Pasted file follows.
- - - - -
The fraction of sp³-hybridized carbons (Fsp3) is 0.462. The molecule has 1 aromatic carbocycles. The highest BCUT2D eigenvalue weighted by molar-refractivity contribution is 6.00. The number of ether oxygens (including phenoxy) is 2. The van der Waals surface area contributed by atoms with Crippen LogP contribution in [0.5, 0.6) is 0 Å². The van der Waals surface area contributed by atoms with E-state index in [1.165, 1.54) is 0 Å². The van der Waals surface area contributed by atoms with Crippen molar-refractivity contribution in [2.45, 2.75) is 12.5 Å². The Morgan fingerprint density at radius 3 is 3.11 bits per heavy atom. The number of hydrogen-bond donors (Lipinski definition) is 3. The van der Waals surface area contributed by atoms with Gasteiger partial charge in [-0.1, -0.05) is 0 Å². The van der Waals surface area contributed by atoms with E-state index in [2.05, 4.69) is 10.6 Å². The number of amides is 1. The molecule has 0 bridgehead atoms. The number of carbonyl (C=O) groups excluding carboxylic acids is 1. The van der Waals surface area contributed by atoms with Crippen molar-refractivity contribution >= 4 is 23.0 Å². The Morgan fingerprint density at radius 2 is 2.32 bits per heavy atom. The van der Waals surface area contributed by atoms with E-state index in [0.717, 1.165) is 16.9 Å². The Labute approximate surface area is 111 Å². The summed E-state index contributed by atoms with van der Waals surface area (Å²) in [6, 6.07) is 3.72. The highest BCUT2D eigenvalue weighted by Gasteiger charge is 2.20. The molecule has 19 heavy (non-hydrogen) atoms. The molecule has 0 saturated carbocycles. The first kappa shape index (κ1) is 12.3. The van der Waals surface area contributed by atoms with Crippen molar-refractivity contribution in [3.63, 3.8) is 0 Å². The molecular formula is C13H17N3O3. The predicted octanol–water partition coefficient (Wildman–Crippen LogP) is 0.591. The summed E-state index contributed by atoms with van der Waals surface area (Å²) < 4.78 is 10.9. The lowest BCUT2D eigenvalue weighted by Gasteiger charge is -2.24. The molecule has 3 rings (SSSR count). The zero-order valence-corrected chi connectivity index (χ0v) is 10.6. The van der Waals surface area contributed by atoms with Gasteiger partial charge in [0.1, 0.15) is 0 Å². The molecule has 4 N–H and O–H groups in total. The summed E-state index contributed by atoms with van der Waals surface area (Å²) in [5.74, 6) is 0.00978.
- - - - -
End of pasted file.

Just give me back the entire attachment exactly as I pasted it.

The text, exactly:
The fraction of sp³-hybridized carbons (Fsp3) is 0.462. The molecule has 1 aromatic carbocycles. The highest BCUT2D eigenvalue weighted by molar-refractivity contribution is 6.00. The number of ether oxygens (including phenoxy) is 2. The van der Waals surface area contributed by atoms with Crippen LogP contribution in [0.5, 0.6) is 0 Å². The van der Waals surface area contributed by atoms with E-state index in [1.165, 1.54) is 0 Å². The van der Waals surface area contributed by atoms with Crippen molar-refractivity contribution in [2.45, 2.75) is 12.5 Å². The Morgan fingerprint density at radius 3 is 3.11 bits per heavy atom. The number of hydrogen-bond donors (Lipinski definition) is 3. The van der Waals surface area contributed by atoms with Gasteiger partial charge in [-0.1, -0.05) is 0 Å². The van der Waals surface area contributed by atoms with E-state index in [2.05, 4.69) is 10.6 Å². The number of amides is 1. The molecule has 0 bridgehead atoms. The number of carbonyl (C=O) groups excluding carboxylic acids is 1. The van der Waals surface area contributed by atoms with Crippen molar-refractivity contribution >= 4 is 23.0 Å². The Morgan fingerprint density at radius 2 is 2.32 bits per heavy atom. The van der Waals surface area contributed by atoms with E-state index in [0.717, 1.165) is 16.9 Å². The Labute approximate surface area is 111 Å². The summed E-state index contributed by atoms with van der Waals surface area (Å²) in [6, 6.07) is 3.72. The highest BCUT2D eigenvalue weighted by Gasteiger charge is 2.20. The molecule has 19 heavy (non-hydrogen) atoms. The molecule has 0 saturated carbocycles. The first kappa shape index (κ1) is 12.3. The van der Waals surface area contributed by atoms with Crippen molar-refractivity contribution in [3.63, 3.8) is 0 Å². The molecular formula is C13H17N3O3. The predicted octanol–water partition coefficient (Wildman–Crippen LogP) is 0.591. The summed E-state index contributed by atoms with van der Waals surface area (Å²) < 4.78 is 10.9. The lowest BCUT2D eigenvalue weighted by Gasteiger charge is -2.24. The molecule has 3 rings (SSSR count). The zero-order valence-corrected chi connectivity index (χ0v) is 10.6. The van der Waals surface area contributed by atoms with Gasteiger partial charge in [0.1, 0.15) is 0 Å². The molecule has 4 N–H and O–H groups in total. The summed E-state index contributed by atoms with van der Waals surface area (Å²) in [5.74, 6) is 0.00978.